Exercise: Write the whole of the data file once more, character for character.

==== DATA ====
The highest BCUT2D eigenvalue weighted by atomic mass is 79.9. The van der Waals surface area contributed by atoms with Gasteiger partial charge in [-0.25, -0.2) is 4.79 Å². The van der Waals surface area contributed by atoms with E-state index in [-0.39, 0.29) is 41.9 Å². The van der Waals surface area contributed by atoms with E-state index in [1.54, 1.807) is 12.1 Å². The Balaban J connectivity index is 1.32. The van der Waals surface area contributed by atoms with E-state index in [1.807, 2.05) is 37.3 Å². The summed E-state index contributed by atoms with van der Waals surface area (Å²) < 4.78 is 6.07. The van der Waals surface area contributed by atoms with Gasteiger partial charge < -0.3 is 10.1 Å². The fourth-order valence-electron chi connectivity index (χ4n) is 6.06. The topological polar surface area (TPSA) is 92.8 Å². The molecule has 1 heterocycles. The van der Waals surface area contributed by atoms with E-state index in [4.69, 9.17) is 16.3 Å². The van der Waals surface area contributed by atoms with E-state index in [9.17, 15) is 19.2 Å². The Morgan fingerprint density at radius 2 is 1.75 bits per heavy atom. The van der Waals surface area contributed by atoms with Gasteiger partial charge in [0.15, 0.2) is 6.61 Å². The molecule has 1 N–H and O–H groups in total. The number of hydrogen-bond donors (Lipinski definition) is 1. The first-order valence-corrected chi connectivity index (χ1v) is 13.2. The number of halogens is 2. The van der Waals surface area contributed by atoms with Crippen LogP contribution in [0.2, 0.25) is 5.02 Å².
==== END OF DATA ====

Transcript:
The highest BCUT2D eigenvalue weighted by atomic mass is 79.9. The van der Waals surface area contributed by atoms with Gasteiger partial charge in [-0.25, -0.2) is 4.79 Å². The van der Waals surface area contributed by atoms with E-state index in [-0.39, 0.29) is 41.9 Å². The van der Waals surface area contributed by atoms with E-state index in [1.54, 1.807) is 12.1 Å². The Balaban J connectivity index is 1.32. The van der Waals surface area contributed by atoms with E-state index in [1.807, 2.05) is 37.3 Å². The summed E-state index contributed by atoms with van der Waals surface area (Å²) < 4.78 is 6.07. The van der Waals surface area contributed by atoms with Gasteiger partial charge < -0.3 is 10.1 Å². The fourth-order valence-electron chi connectivity index (χ4n) is 6.06. The topological polar surface area (TPSA) is 92.8 Å². The molecule has 1 heterocycles. The van der Waals surface area contributed by atoms with E-state index in [4.69, 9.17) is 16.3 Å². The van der Waals surface area contributed by atoms with E-state index in [9.17, 15) is 19.2 Å². The Morgan fingerprint density at radius 2 is 1.75 bits per heavy atom. The van der Waals surface area contributed by atoms with Gasteiger partial charge in [0.15, 0.2) is 6.61 Å². The molecule has 1 N–H and O–H groups in total. The number of hydrogen-bond donors (Lipinski definition) is 1. The first-order valence-corrected chi connectivity index (χ1v) is 13.2. The number of halogens is 2. The van der Waals surface area contributed by atoms with Crippen LogP contribution in [0.2, 0.25) is 5.02 Å².